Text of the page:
I take my cues from nature.  Humans are omnivores and as far as anthropologists can know – they always have been.  I choose to be an omnivore who doesn’t eat the flesh of animals.  I respect other people choosing to eat animals and I equally respect other people who choose not to eat any food derived from animals.  The only thing I don’t choose is to ignore how animals raised for food are treated and cared for.  There is a respect inherent in nature between prey and quarry.  In the distant past of human history that respect was inherent in us.  It is only in our more recent history that we have disconnected from our more natural relationship with animals as food.  People used to have to work harder to have their meat.  A human having to kill the meat he/she eats is a lot more respectable than going to the grocery store and buying a slab of animal flesh any time you want it.  So we’ve lost our way and have, through overpopulation, ruined the balance that nature designed to keep the earth healthy.

I care very deeply about the treatment of all animals but that doesn’t mean I think it’s wrong that they are used for food.  When Max rescued a baby garter snake we fed it tadpoles from our little pond.  I’m not gonna lie, I didn’t love hunting out those babies and offering them to the snake but I knew, as all people must know, that a snake is not a vegetarian creature and it would be entirely wrong to impose on it a diet it can’t survive on.  So we fed him the tadpoles and knew that it was nature’s circle of life in action.  But those tadpoles, until we snatched them out of the pond, lived a natural life.  The frogs who live in that pond were not put there by us.  They found our pond and chose it as their habitat.  My point is (in case it isn’t obvious) is that those tadpoles weren’t raised in a tank in my house under unnatural conditions and they were eaten by their natural predator.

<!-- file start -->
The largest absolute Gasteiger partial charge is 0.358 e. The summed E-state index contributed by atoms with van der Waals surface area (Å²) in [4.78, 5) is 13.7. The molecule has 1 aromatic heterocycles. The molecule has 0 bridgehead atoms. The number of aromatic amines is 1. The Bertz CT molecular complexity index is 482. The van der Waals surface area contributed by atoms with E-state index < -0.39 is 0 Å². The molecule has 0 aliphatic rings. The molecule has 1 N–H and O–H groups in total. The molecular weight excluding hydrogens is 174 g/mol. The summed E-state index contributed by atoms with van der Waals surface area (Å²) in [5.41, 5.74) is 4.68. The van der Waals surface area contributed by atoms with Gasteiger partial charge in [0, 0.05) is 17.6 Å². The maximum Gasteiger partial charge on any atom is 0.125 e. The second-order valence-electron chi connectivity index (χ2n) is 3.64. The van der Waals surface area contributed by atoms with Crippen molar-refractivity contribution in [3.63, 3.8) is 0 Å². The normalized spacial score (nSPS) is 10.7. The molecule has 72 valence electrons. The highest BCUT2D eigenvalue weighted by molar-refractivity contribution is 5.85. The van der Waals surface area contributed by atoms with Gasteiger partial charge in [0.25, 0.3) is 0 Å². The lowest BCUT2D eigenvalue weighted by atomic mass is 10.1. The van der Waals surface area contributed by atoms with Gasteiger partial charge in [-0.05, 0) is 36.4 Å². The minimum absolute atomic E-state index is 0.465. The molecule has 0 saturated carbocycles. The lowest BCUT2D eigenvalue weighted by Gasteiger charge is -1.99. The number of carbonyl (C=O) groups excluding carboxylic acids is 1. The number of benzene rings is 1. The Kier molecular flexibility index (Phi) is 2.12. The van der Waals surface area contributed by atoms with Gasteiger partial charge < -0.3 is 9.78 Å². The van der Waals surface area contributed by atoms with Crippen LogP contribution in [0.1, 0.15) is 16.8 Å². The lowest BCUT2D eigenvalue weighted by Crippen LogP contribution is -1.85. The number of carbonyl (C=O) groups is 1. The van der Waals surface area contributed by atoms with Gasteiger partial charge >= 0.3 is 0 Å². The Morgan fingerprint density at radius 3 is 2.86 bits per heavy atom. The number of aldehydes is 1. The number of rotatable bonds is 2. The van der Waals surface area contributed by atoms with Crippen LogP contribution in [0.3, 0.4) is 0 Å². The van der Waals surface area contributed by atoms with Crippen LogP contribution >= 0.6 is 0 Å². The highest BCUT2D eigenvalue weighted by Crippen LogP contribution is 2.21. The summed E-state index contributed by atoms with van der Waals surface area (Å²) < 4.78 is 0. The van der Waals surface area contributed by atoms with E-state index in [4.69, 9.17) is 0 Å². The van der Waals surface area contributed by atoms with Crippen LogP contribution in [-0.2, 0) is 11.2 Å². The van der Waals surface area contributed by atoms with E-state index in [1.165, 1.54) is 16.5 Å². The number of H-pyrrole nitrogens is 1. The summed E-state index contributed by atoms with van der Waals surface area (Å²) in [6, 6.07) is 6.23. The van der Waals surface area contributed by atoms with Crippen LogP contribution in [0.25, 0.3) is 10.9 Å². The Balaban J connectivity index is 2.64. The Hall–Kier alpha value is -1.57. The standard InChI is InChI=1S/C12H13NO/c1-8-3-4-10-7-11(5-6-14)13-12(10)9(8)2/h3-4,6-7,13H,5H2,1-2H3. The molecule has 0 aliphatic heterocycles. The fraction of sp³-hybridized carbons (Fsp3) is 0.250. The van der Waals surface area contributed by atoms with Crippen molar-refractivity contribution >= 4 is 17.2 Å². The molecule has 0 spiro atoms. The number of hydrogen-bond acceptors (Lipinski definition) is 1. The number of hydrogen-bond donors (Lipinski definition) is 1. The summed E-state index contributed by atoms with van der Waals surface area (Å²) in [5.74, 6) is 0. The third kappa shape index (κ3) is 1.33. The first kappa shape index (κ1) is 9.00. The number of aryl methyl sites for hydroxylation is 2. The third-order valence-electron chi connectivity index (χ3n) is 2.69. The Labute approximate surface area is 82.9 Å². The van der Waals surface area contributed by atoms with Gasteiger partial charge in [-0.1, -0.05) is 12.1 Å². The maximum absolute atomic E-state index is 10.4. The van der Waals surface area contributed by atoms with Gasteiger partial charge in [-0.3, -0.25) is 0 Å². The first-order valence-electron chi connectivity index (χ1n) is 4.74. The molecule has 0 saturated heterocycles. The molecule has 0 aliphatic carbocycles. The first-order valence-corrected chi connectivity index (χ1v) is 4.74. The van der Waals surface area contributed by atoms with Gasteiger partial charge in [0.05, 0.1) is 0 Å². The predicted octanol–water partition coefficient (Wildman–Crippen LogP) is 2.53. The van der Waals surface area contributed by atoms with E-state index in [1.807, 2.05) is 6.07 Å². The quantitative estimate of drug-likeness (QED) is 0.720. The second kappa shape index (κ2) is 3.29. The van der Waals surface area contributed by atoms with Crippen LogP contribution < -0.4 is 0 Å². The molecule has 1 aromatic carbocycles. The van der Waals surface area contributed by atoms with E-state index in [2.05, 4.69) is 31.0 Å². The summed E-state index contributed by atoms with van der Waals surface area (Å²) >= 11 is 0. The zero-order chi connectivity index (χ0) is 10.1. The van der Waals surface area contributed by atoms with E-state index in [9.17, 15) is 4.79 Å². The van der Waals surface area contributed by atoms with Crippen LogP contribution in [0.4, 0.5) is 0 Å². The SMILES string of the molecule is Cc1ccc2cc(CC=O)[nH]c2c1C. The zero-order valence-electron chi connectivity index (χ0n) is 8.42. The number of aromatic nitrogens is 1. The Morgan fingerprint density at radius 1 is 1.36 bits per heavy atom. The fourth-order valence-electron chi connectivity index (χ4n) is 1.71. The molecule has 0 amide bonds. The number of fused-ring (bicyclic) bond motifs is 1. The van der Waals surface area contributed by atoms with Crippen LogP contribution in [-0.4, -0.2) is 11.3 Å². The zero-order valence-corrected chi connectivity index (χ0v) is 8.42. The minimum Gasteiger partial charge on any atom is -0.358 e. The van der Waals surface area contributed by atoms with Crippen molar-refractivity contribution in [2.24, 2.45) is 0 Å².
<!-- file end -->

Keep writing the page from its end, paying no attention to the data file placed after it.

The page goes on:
There’s one last point I feel it’s important to make: if you are a vegetarian because you don’t want to cause any injury or death to other living beings, you are fooling yourself to think that you can eat in such a way that you never cause harm to other living beings.  Every single person on earth who eats food, no matter what diet they choose, causes injury and death to other living beings.  It is 100% impossible to farm vegetables and grains without also causing collateral damage to mice, rabbits, frogs, voles, snakes, gophers, and sometimes the larger animals whose natural habitat we’ve claimed for raising crops pushing them to new territories where they sometimes starve to death as a result.  Most people don’t care about insects but even if you’re growing food organically, as I do, there are casualties to insects and sometimes small creatures.  When I was working in the community garden a few years ago I was weeding and accidentally speared a frog with my weeding tool.  I don’t know if it was fatal or not.  I picked the poor fellow up and put him out in the adjacent field of tall grasses.  If I, a careful and caring gardener, can injure a frog while weeding, imagine what all those tractors and plows and harvesters are doing to the other little creatures.